On collaboration mechanisms…

Serverless is cheap enough for every developer to have their own application instances. This is a great way to let your developers test their applications using live cloud environments. Chase simply stressed good naming conventions, but I think most development frameworks help you with that. Key takeaway here is that local development and testing can be difficult with serverless, so giving developers access to their own cloud sandbox is helpful and inexpensive.

On testing…

Serverless does not change testing, but it changes how you run tests. Unit testing in serverless should be the same as any other unit testing, but how do we run system and integration tests when cloud resources and managed services are involved? Chase explains that there are two schools of thought, mock and run locally, or run in the cloud. His advice is to run locally if it just API endpoints, but otherwise, deploy it and test in the cloud. I tend to agree. I like to mock some services to run my unit tests, but simulating events in the cloud, as Jason Katzer suggests, gives you a much better guarantee. Final thoughts from Chase on this, “with the right approach, serverless is just as testable as other architectures.”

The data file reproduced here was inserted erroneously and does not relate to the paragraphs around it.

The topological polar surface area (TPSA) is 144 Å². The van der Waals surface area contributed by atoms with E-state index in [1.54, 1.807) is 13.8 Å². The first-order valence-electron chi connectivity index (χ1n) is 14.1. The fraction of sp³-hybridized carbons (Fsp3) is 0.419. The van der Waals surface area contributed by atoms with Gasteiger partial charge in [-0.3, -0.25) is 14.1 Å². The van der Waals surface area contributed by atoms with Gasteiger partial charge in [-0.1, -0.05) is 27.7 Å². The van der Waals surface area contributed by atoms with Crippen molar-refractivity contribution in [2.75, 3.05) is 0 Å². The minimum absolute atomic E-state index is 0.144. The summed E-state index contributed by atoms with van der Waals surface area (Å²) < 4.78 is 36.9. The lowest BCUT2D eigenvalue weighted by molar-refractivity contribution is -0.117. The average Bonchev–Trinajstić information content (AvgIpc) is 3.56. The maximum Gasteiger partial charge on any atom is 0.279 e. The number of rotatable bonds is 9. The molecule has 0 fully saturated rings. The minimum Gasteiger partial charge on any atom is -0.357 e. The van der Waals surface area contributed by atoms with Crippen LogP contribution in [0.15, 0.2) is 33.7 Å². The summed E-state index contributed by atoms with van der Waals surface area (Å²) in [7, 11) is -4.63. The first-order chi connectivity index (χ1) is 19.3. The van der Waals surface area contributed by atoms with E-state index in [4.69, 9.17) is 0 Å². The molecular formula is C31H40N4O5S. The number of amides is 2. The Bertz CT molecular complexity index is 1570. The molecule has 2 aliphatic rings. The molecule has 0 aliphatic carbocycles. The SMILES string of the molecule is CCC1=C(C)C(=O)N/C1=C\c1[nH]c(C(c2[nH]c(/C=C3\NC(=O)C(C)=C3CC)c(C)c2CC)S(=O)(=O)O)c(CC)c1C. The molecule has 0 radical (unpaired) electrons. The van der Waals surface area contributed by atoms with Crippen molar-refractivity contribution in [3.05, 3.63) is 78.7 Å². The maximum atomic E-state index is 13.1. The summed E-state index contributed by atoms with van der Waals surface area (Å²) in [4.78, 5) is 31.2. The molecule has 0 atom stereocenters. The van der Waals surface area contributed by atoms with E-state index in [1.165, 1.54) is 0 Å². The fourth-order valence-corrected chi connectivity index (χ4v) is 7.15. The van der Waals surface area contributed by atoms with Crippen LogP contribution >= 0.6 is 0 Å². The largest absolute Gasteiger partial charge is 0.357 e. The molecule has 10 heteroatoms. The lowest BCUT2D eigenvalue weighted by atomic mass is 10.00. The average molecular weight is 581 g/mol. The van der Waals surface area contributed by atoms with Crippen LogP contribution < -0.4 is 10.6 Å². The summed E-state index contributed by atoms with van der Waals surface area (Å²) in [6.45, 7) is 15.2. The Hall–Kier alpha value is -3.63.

On monitoring and instrumentation…

Pick monitoring tools, ask everyone to instrument, and then pray. Short of implementing draconian measures that are sure to frustrate your development team, Chase suggests a better way to enforce instrumentation within your application. He uses some simple naming conventions and a framework to invoke an instrumented wrapper function that loads your service handler. As Kelsey pointed out earlier, there is a lot of boilerplate when creating serverless functions. This is a handy way to add some of that, as well as enforce other instrumentation rules.

The case for open source serverless 👨🏻‍💻👩‍💻

Dave Grove from IBM, David Delabasse from Oracle, and Yaron Haviv from Iguazio participated in a panel on Open Source Serverless. I found this conversation to be interesting, but also a bit frustrating. It was a hard to hear at times, but I’m pretty sure David from Oracle said that “web apps [in serverless] are an anti-pattern.” I don’t agree at all. I think it is one of the better use cases.

A big focus of this discussion was around standardization. They discussed the CNFC project to standardize events, and Dave Grove suggested that AWS is limiting themselves by not standardizing compute on Kubernetes. He also  brought up some issues with OpenWhisk in that it can’t guarantee an exactly-once execution model. Instead, they follow a “best try execution model.” This isn’t a good look for open source serverless in my opinion. Key takeaway here is that serverless implementations across providers are only the same in theory, but vary widely in their implementation. Something to keep in mind when choosing a provider.